By Marice Richter
DALLAS (Reuters) - Democratic Texas State Senator Wendy Davis, whose June filibuster over proposed abortion restrictions captured national attention, said on Wednesday that she would announce on October 3 whether she would seek the governor's office.
Davis, 50, would face an uphill battle to become the first Democrat to win statewide office in Texas since 1994 against Republican state Attorney General Greg Abbott.
Governor Rick Perry is not seeking re-election.
"There's one question I've gotten quite often in the past few months, Davis said in an email statement to supporters. "I've heard it online, while I'm traveling around the state, from the media, and in my Fort Worth neighborhood: What's next?"
Davis, who is also a candidate for her state Senate seat, told supporters: "I'm excited about what we can do together in the future."
Supporters of Davis have urged her to run for governor since the nearly 11-hour Senate filibuster temporarily blocked passage of a measure to ban most abortions after 20 weeks of pregnancy, impose strict health and safety standards on clinics and limit the use of RU-486, often referred to as the abortion pill.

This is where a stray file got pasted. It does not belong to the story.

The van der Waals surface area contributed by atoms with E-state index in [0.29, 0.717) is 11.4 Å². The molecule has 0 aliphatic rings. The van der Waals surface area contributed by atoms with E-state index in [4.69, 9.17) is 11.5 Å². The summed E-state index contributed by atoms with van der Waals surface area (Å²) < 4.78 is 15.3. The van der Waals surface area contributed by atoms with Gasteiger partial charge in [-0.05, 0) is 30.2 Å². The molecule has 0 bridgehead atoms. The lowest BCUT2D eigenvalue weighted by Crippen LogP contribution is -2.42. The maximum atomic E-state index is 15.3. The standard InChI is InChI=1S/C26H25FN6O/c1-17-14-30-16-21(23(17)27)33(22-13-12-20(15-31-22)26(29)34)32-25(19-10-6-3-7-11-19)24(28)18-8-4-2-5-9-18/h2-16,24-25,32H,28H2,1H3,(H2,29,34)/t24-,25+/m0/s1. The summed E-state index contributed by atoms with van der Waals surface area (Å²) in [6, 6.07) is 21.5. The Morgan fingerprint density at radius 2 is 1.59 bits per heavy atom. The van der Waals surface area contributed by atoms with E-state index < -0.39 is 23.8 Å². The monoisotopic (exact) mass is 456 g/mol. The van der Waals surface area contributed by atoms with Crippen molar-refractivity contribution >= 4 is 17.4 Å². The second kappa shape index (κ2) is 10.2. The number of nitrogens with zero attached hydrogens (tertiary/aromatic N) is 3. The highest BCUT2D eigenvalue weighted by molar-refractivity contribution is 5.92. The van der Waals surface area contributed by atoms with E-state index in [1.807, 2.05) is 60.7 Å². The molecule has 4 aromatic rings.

Davis was already considered a possible future candidate when she launched the filibuster wearing pink running shoes during a special session that was streamed live on websites across the United States.
The filibuster ended consideration of the bill in June, but Perry called another special session in July and the new restrictions were approved.
Speculation about Davis' political intentions had been building for weeks after her campaign advisers suggested that an announcement was expected by Labor Day.
But Davis' father, Jerry Russell, became critically ill after abdominal surgery. Russell, founder of a popular Fort Worth theater company, died on September 5.
Davis appeared at a few Washington, D.C., fund raisers during the summer, but pulled back from campaigning during her father's illness.
The September issue of Vogue magazine featured Davis, and focused on her as a role model who rose from poverty to a prosperous career in law and politics. At 19, she was a divorced single mother living in a trailer park, but put herself through college and earned a law degree from Harvard.
In the days after the filibuster, Davis quickly raised about $1 million, but Abbott has a monumental lead in fund-raising with a war chest of nearly $25 million.
He reported contributions of almost $4.8 million in a July 15 campaign report, on top of about $21 million in cash on hand.
(Reporting by Marice Richter; Editing by David Bailey, Greg McCune and Maureen Bavdek)
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